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Combining E-paper and NFC RFID Technologies to Enhance Medical Asset Management and Tracking
The need for specialized scanners with wireless tag technology has resulted in far slower market uptake than was originally envisaged; there is a great deal of scope for e-paper to help make up the shortfall.
Using EPDs in Health Care
In situations for which the cost of what you're tracking is high—as is the case with vaccines or donated organs—it's relatively straightforward to justify the investment in technology that helps protect against the loss or spoilage of these items. The same is true in a hospital environment, when you consider the risk of legal action if a patient is incorrectly identified and accidentally given the wrong treatment.
This technology is equally well-suited to other asset-management contexts, such as the storing of laboratory equipment or test instrumentation. Here, the wireless tagging element provides each item's exact location at any given time, while the EPD enables warehouse workers to view data such as when it was last serviced or calibrated. There is even the option here to restrict the updating of the EPD to certain authorized personnel, to minimize the prospect of erroneous information being recorded.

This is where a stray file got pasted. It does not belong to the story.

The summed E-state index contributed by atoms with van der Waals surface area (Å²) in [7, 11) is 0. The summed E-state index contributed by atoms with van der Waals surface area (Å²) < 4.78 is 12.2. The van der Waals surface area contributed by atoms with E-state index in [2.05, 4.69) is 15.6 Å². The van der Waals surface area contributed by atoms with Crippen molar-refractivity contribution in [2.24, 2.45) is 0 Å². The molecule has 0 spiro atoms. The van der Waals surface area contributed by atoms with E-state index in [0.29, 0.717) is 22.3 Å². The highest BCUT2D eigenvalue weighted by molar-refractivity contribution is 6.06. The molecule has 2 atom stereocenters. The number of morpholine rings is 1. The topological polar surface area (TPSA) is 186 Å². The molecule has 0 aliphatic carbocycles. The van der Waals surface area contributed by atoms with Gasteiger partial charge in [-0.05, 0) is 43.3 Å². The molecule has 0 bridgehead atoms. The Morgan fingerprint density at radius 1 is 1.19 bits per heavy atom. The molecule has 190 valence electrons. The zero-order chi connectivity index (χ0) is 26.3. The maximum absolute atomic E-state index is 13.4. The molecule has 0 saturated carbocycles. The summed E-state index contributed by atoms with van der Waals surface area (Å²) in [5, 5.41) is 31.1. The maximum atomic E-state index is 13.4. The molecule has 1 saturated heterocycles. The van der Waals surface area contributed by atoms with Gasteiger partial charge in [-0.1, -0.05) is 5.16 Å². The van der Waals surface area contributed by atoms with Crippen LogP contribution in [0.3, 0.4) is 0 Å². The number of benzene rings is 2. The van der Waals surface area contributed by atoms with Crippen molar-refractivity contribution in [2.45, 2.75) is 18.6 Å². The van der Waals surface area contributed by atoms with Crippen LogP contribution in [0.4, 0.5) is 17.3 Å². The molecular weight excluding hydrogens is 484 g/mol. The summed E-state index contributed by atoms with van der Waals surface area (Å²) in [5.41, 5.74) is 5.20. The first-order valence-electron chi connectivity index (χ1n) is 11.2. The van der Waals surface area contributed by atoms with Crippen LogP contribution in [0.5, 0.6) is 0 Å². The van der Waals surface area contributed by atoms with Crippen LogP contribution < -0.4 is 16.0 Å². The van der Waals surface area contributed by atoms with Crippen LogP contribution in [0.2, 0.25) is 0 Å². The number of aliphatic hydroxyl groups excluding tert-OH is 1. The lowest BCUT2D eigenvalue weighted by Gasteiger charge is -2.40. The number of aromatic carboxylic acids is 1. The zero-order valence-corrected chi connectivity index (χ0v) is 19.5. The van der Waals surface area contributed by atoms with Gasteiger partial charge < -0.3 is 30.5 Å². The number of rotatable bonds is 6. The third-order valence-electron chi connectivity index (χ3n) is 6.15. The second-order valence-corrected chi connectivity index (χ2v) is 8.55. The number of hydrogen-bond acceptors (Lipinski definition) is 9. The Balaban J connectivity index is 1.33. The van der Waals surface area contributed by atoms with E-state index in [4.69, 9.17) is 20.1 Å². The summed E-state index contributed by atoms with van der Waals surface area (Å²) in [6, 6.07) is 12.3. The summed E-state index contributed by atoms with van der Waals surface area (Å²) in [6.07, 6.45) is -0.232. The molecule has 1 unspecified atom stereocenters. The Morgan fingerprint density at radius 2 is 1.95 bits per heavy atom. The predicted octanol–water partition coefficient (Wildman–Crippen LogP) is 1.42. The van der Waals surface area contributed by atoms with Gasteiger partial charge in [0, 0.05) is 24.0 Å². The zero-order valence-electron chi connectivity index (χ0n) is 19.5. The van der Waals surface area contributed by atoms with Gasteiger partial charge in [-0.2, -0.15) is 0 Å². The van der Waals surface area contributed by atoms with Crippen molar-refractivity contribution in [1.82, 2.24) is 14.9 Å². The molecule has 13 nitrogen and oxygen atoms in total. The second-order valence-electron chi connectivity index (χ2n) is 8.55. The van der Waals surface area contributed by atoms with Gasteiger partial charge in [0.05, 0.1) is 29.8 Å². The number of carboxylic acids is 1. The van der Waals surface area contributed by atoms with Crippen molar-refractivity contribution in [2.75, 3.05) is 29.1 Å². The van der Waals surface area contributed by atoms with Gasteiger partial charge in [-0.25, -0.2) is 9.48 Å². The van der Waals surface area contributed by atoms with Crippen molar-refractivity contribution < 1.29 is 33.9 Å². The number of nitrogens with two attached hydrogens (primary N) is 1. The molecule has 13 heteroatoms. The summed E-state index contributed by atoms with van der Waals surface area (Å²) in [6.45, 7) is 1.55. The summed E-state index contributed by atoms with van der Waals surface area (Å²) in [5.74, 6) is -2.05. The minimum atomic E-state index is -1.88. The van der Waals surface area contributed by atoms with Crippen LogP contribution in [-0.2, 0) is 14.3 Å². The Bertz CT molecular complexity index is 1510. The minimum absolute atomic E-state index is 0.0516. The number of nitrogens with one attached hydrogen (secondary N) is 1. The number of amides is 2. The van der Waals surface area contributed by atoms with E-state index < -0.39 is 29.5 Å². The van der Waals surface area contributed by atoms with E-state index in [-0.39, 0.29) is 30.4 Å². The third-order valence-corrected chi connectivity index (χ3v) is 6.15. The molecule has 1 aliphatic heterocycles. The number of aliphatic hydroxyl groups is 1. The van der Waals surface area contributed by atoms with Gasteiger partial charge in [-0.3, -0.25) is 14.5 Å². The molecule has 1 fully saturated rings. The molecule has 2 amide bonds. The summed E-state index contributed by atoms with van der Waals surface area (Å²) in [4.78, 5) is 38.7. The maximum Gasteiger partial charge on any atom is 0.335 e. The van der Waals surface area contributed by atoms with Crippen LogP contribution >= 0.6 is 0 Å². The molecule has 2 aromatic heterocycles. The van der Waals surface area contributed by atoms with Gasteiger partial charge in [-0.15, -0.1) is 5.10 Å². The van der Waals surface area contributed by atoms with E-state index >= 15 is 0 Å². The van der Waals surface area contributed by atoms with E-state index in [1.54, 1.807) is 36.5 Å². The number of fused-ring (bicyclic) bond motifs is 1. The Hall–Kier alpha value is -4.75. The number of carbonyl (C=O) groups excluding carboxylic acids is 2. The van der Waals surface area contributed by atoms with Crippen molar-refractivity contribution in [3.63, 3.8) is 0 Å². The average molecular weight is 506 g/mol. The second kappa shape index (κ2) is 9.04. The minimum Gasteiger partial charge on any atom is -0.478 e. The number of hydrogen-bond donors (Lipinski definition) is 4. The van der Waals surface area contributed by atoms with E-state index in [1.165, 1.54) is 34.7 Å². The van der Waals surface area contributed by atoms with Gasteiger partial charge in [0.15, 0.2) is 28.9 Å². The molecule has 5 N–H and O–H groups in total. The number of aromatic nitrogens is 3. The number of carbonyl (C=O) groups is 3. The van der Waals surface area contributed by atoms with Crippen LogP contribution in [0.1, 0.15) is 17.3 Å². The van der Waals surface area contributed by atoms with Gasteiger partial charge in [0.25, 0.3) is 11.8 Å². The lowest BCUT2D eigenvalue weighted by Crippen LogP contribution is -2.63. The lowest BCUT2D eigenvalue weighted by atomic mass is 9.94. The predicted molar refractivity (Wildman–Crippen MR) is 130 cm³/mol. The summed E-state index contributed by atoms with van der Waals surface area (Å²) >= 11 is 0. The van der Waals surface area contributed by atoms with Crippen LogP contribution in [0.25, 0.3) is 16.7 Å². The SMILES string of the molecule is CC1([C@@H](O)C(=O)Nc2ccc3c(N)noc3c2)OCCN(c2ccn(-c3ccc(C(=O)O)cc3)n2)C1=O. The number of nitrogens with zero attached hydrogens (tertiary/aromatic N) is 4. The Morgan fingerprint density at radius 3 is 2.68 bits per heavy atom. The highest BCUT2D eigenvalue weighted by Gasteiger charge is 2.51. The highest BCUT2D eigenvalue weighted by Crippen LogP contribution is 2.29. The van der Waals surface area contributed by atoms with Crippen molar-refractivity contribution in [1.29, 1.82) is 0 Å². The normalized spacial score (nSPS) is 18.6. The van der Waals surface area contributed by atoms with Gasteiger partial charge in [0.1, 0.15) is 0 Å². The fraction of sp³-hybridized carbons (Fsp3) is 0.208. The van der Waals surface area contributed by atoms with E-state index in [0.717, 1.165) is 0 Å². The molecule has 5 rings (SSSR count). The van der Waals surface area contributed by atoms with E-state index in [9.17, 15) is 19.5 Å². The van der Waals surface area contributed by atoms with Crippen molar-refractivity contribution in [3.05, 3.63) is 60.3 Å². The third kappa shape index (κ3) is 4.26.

An Ideal Complement for NFC RFID Tags
EPD specialist Pervasive Displays is collaborating with recognized leaders in NFC RFID technology to position itself at the forefront of such deployments—supplying integrated solutions that add the extra dimension to wireless tags, which will drive this sector forward.
Scott Soong is the CEO of Pervasive Displays and has more than a decade of experience in software, in addition to 12 years working in displays businesses. During his career, Scott has been a founding partner at four startup companies, including Pervasive Displays. Scott sits on the board of several other technology businesses as a consulting partner. He was a board member of One Laptop Per Child (OLPC), which looks to provide children in developing countries with a rugged, low-cost, low-power, connected laptop. Scott has an MBA degree from the Haas School of Business at the University of California, Berkeley, as well as a BA degree from the University of Michigan at Ann Arbor.
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